(Reuters) -Westpac Banking Corp will sell its New Zealand life insurance business to Fidelity Life for NZ$400 million ($280.84 million), the companies said on Tuesday.
The unit is the latest asset to be offloaded by Australia’s second-largest bank over the past year as it narrows its focus to its core banking operations after a series of scandals ramped up regulatory scrutiny.
“This transaction is the latest step in simplifying our business,” Chief Executive Officer Peter King said in a statement.
Westpac expects the sale to add 7 basis points to its common equity tier 1 capital and result in a post-tax gain after it is completed by the end of the year.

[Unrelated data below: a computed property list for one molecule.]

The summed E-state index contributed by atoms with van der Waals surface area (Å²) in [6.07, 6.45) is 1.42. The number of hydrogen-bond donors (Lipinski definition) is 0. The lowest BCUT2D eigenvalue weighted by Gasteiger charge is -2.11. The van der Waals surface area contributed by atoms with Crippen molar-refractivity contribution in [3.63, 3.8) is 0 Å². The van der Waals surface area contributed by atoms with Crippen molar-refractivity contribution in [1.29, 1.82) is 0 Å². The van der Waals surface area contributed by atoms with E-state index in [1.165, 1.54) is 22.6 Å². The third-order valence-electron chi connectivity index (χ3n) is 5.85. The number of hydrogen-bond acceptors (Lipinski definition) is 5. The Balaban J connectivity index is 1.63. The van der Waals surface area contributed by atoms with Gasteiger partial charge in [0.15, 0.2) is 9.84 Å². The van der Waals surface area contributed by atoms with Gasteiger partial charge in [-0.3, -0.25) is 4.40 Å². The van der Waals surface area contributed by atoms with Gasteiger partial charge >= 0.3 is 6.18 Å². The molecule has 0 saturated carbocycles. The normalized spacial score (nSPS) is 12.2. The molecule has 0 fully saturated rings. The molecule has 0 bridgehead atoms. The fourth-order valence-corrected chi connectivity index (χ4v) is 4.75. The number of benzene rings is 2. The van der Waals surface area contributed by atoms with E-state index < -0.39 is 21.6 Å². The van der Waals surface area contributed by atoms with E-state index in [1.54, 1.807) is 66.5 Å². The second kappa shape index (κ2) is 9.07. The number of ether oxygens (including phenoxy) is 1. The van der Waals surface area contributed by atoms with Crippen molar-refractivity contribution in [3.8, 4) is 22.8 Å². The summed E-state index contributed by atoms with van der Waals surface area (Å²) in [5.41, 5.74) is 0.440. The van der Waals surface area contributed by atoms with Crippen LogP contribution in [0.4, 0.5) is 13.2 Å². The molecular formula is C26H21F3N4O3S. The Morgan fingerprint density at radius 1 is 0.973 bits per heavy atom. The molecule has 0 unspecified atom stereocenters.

Westpac Life New Zealand had annual in-force premiums of NZ$149 million as of the end of March, it said.
Fidelity, New Zealand’s largest locally-owned life insurer, said most of the deal will be funded by its largest shareholder NZ Super Fund and the investment arm of Te Rūnanga o Ngāi Tahu, which picked up a 24.9% stake for NZ$140 million on Tuesday.
As part of the deal, Fidelity will offer life insurance products to Westpac customers under a 15-year distribution deal, the companies said.
($1 = 1.4243 New Zealand dollars)
Reporting by Nikhil Kurian Nainan in Bengaluru; editing by Diane Craft, Jonathan Oatis and Jane Wardell
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